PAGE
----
Many anglers know that when trout streams get too warm, the fishing can go south quickly. Fish either aren't feeding or are seemingly nowhere to be found. Trout are stressed in these hot temperatures. There are several ways that anglers and state agencies can steward fish populations and reduce additional stress to fish during these periods. By keeping an eye on river temperatures and adjusting our fishing habits when needed, we can give fish a better chance of surviving these heat spells. Some regional fisheries managers have even adopted Hoot Owl regulations to limit fishing in the hottest parts of the summer. And there are things we can do to help improve fish habitats and provide thermal refuge to fish.
Don't get in hot water
In our northern climate, the air temperatures can range from 45 to 90 in a single day, as we've witnessed this summer. At the same time, water temperature in many of the trout rivers can fluctuate as much as 12 degrees in a day. See the photo below of temperature swings in the West Branch Ausable River near Monument Falls in Lake Placid in August 2021. Temperatures ranged from the low 60s to the high 70s for several days in a row. During times like these, brook, brown, and rainbow trout face stress from low flows, high water temperature, and competition for space and food.
River temperatures fluctuated extensively in August 2021 (Credit: USGS)
Trout begin to be stressed when water temperatures reach the upper 60s, so this summer has been tough. Higher temperatures mean fish are lethargic and it's difficult for them to breathe. That translates to moving less to save energy and not eating as much or as often. Starting at 68°F, their goal is to move to areas of colder water or thermal refuge. That includes cold tributaries, big deep pools, and shady areas with groundwater springs or seeps. When these areas are scarce, trout will group in large numbers and become more susceptible to predators and angling.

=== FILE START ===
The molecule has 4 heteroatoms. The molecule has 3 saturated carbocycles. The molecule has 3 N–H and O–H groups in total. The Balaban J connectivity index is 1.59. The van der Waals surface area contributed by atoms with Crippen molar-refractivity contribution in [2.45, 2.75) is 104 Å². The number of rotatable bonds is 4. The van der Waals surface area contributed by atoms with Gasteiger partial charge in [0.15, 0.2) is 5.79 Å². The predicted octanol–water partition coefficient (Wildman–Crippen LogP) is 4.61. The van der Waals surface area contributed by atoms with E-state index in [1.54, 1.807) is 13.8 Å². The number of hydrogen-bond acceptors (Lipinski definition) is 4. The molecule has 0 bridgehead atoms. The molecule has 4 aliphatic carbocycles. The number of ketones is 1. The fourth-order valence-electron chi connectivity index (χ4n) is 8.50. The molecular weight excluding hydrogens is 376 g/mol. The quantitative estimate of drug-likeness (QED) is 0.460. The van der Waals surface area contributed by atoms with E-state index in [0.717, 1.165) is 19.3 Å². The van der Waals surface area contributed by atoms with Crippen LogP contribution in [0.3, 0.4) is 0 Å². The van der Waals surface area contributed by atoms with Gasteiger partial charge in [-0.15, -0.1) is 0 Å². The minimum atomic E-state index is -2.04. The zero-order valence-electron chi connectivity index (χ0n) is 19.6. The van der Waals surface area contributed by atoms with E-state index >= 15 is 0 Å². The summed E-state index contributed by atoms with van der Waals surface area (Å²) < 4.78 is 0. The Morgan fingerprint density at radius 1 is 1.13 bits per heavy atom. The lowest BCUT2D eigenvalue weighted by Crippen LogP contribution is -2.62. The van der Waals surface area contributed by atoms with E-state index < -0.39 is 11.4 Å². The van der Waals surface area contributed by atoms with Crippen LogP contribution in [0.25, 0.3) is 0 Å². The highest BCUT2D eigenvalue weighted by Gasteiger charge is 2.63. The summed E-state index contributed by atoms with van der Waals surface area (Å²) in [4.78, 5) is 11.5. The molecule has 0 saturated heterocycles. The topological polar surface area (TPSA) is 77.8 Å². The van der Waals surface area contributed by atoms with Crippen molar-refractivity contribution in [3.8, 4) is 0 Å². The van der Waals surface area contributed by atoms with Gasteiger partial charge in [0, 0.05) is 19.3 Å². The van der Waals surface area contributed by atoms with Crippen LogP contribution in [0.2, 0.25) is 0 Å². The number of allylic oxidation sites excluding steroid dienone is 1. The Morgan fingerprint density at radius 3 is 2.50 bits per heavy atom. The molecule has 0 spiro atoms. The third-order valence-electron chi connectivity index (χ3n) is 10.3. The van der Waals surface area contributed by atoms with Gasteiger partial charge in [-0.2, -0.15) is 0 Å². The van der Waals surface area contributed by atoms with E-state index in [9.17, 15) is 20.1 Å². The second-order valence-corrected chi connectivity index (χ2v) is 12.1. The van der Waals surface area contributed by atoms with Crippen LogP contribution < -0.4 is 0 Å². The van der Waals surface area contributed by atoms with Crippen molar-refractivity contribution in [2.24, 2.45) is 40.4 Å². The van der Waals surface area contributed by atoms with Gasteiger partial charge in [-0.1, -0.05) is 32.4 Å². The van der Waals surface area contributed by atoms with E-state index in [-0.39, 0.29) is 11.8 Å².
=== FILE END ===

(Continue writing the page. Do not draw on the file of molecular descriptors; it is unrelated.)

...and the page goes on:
Oxygen plays a role too
It's not just the warm temperatures that cause physiological stress, but the lack of dissolved oxygen. The amount of oxygen dissolved in the water decreases as water temperatures rise, causing respiratory distress. Warm temperatures also increase the trout's physiological demand for oxygen, so this becomes a double-edged sword. If the water temperatures don't improve, or if they cool a bit at night and heat up again the following day, such as what we've seen this summer in the West Branch Ausable River, the compound stress can lead to starvation, organ damage, and eventual death.
When thermal refuge is scarce, trout will group in large numbers and become more susceptible to predators and angling (Credit: Larry Master).
The duration and intensity of warm temperatures and low oxygen, along with low flows, all combine to produce stressful conditions for trout. Even if it isn't that hot, think about an oxygen-stressed fish that has chosen a careful spot behind a boulder to save swimming energy. If he rises to your fly or lure, imagine just how much stress he will be under after being hooked and played, and released. Even if minimally handled, his chances of survival are very low.
What can you do to help?
We urge anglers to avoid fishing during these thermally stressful periods. Even if trout are handled carefully and released quickly, catch and release fishing during these times is stressful and possibly fatal for trout. As an ethical angler, you'll want to know how hot is too hot for trout fishing. Because of these compound effects, a rule of thumb is to avoid fishing when water temperatures are above 68-70°F. The best tip is to carry a small pocket water thermometer with your fly box or attached to your vest and check the water temperatures at each site before fishing. At temperatures greater than 68, consider moving to a mountain stream or pond, or even switching to fly fishing for a different species, like bass. In any temperatures, report fish kills to the DEC, use barbless hooks, and land fish quickly and with minimal handling and out of water time.
What are Hoot Owl Restrictions?